DART Drops Criminal Trespassing Charges Against 'Barking Dog' Avi Adelman

Photographer and First Amendment activist Avi Adelman was arrested and charged with criminal trespassing shortly after taking this picture.EXPAND
Photographer and First Amendment activist Avi Adelman was arrested and charged with criminal trespassing shortly after taking this picture.
Avi Adelman

Avi Adelman is a free man.

Dallas Area Rapid Transit informed Adelman on Tuesday that the agency is dropping criminal trespassing charges. Adelman, a self-described citizen journalist and well-known gadfly, was arrested by DART police while photographing an incident at Rosa Parks Plaza, a transit hub in downtown Dallas.

“A review of the arrest revealed that it was not consistent with DART Police policies and directives and therefore the case will not be filed with the Dallas County District Attorney,” read the letter, which DART spokesman Morgan Lyons forwarded to the media on Monday. “Although the officer’s actions appear to be within her authority, they are not in line with department directiv

es concerning photography on DART property. A formal review of all aspects of the incident is underway.”

DART was initially dismissive of Adelman’s claim of wrongful arrest. “We have reviewed the exchange and believe the officers acted properly,” Lyons wrote in an email last week. “Dallas Fire Rescue asked him to move. He refused. Paramedics asked us to ask him to move several times. He failed to comply, and that’s why he was arrested. Photography is allowed in our public spaces but we also expect people to comply with the instructions of a police officer. This is especially true when paramedics tell us the actions of a photographer affect their ability to provide care.”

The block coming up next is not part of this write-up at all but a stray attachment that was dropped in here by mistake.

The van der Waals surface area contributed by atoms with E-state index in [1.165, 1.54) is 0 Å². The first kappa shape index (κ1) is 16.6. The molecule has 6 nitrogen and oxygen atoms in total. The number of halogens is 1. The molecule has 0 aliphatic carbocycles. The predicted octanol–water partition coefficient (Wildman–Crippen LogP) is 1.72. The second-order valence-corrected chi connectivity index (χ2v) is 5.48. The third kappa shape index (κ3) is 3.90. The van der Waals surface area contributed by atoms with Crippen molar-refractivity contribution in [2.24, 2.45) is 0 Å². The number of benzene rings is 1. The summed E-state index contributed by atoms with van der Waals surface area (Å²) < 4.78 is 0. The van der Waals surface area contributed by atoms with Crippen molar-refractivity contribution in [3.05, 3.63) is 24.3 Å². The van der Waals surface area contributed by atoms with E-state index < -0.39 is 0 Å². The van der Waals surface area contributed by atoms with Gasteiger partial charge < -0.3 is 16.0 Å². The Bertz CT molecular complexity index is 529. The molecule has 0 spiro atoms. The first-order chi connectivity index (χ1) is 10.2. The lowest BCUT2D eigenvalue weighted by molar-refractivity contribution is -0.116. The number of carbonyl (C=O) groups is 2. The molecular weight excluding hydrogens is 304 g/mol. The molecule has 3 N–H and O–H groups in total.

Dallas Fire-Rescue, however, disputed DART’s assertion that paramedics asked Adelman to move. “At no point were any requests made to ask Mr. Adelman to leave the scene and/or stop taking pictures,“ spokesman Jason Evans told Fox 4. “In addition, there were no requests made to [DART] officers to ask him to leave the scene and/or stop taking pictures.”

The officer’s actions, which Adelman recorded on his camera, also seemed to run counter to First Amendment case law. The right of citizens to photograph police actions on public property is fairly well-established.

Adelman, paraphrasing his lawyer, described DART’s missive today as “the best cover-your-ass letter he’s ever seen from a governmental agency.” Adelman said he will be discussing any future action on First Amendment issues with his attorneys.


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